Lecture 8 - Jan 26.docx - SOC 100 LECTURE 8: SOCIALIZATION...

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SOC 100LECTURE 8: SOCIALIZATION Social isolation and socialization Socialization: process by which people learn their culture by:oEntering and disengaging from a succession of rolesoBecoming aware of themselves as they interact with othersRole: set of expected behaviours, or the behaviour expected of a person occupying a positon in society René Spitz compared 45 children raised in an orphanage by 6 nurses and children raised by their mothers in a nursing home attached to a women’s prison. Both of which provided good careThe orphans had less contact with other people and were blocked from seeing society whereas the nursing babies saw society from their cribsDepriving the infants from social stimuli made them less demanding At 9-12 months, the orphans were more susceptible to infections and has a higher death rate. 2-3 years old, the nursing children were more developed than the orphansWithout childhood, most of our human potential remains undevelopedEmotional development requires affectionate embracingThe crystallization of self-identity Formation of sense of self continues in adolescence through interaction Adolescence is a vital period of rapid self-developmentFriedenberg said, the central growth process in adolescence is to define the self through the clarification of experience and to establish self-esteemCrystallization of self-identity during adolescence is the start of a lifelong process of socialization Socialization institutions = agents of socialization (Ex: Familiy, Schools, Peer groups, Mass media) In these institutions, we learn how to control impulses, think of ourselves within groups, value ideas, and perform roles These institutions give mixed messages and are at offs with one another –teach children and adolescence different/contradictory lessonsLess supervision and guidance, more assumption of adult responsibilities by youths, and less participation in extracurricular activities are changing the nature of childhood/adolescence Symbolic-interactionist foundations of childhood SocializationBegins soon after birthSocial interaction helps infants begin to develop a self-image or sense of selfSelf: set of ideas and attitudes about who one is, as an independent beingSigmund Freud Proposed the first social-scientific interpretation of the process by which the self emergesFreud said, infants demand immediate gratification but form a self-image when their demands are deniedChild eventually develops a sense of appropriate behaviour and what is right vs. wrong Conscience (storehouse of cultural standards) develops. Psychological mechanism develops – balances the pleasure seeking and restraining components of the selfId: pleasure seeking component of the selfSuperego: restraining components of the selfEgo: balances the id and the superego Others believed the self comes naturally, but Freud believed social interaction causes it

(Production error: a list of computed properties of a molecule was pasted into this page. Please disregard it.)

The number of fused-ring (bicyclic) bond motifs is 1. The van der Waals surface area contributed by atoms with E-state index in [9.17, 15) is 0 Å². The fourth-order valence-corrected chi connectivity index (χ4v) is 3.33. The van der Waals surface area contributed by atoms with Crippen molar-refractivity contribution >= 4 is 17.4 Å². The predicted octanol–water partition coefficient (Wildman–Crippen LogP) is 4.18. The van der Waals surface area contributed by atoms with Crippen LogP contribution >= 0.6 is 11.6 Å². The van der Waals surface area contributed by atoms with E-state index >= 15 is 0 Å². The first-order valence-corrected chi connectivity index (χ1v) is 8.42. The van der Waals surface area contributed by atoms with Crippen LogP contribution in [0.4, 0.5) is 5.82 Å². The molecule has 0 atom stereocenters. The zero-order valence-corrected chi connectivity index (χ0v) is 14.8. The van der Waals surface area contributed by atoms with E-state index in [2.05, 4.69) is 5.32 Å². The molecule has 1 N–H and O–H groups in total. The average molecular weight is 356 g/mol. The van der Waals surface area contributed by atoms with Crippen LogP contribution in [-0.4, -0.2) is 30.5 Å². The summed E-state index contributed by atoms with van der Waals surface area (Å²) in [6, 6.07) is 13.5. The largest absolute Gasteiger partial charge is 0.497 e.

Charles Horton Cooley

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Term
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JayneBaker

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